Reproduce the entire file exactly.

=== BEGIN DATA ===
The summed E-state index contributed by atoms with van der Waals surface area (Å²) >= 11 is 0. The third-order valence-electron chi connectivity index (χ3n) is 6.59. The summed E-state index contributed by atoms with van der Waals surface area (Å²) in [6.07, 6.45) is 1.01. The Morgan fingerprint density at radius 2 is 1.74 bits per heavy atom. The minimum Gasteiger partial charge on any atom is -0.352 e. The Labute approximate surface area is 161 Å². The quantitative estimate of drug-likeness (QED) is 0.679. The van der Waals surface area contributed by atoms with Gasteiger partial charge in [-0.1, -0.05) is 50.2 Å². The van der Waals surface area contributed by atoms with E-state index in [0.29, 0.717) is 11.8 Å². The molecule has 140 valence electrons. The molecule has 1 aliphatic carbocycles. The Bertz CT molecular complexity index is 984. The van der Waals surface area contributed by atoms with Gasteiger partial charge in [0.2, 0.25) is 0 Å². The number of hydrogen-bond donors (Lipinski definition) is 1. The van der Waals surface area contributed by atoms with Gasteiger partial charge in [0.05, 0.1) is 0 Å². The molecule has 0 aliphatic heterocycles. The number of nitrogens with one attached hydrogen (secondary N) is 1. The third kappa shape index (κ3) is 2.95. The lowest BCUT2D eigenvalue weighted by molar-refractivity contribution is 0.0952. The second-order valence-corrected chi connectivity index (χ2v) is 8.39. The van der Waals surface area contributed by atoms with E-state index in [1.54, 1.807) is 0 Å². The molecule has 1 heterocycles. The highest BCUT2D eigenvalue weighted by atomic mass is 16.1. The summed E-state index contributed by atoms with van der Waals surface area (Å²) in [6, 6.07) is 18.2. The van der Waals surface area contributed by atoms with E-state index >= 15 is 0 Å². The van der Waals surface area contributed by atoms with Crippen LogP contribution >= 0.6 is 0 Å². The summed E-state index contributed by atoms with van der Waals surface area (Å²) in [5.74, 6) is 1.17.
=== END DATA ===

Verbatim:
The summed E-state index contributed by atoms with van der Waals surface area (Å²) >= 11 is 0. The third-order valence-electron chi connectivity index (χ3n) is 6.59. The summed E-state index contributed by atoms with van der Waals surface area (Å²) in [6.07, 6.45) is 1.01. The Morgan fingerprint density at radius 2 is 1.74 bits per heavy atom. The minimum Gasteiger partial charge on any atom is -0.352 e. The Labute approximate surface area is 161 Å². The quantitative estimate of drug-likeness (QED) is 0.679. The van der Waals surface area contributed by atoms with Gasteiger partial charge in [-0.1, -0.05) is 50.2 Å². The van der Waals surface area contributed by atoms with E-state index in [0.29, 0.717) is 11.8 Å². The molecule has 140 valence electrons. The molecule has 1 aliphatic carbocycles. The Bertz CT molecular complexity index is 984. The van der Waals surface area contributed by atoms with Gasteiger partial charge in [0.2, 0.25) is 0 Å². The number of hydrogen-bond donors (Lipinski definition) is 1. The van der Waals surface area contributed by atoms with Gasteiger partial charge in [0.05, 0.1) is 0 Å². The molecule has 0 aliphatic heterocycles. The number of nitrogens with one attached hydrogen (secondary N) is 1. The third kappa shape index (κ3) is 2.95. The lowest BCUT2D eigenvalue weighted by molar-refractivity contribution is 0.0952. The second-order valence-corrected chi connectivity index (χ2v) is 8.39. The van der Waals surface area contributed by atoms with E-state index in [1.54, 1.807) is 0 Å². The molecule has 1 heterocycles. The highest BCUT2D eigenvalue weighted by atomic mass is 16.1. The summed E-state index contributed by atoms with van der Waals surface area (Å²) in [6, 6.07) is 18.2. The van der Waals surface area contributed by atoms with E-state index >= 15 is 0 Å². The van der Waals surface area contributed by atoms with Crippen LogP contribution >= 0.6 is 0 Å². The summed E-state index contributed by atoms with van der Waals surface area (Å²) in [5.74, 6) is 1.17.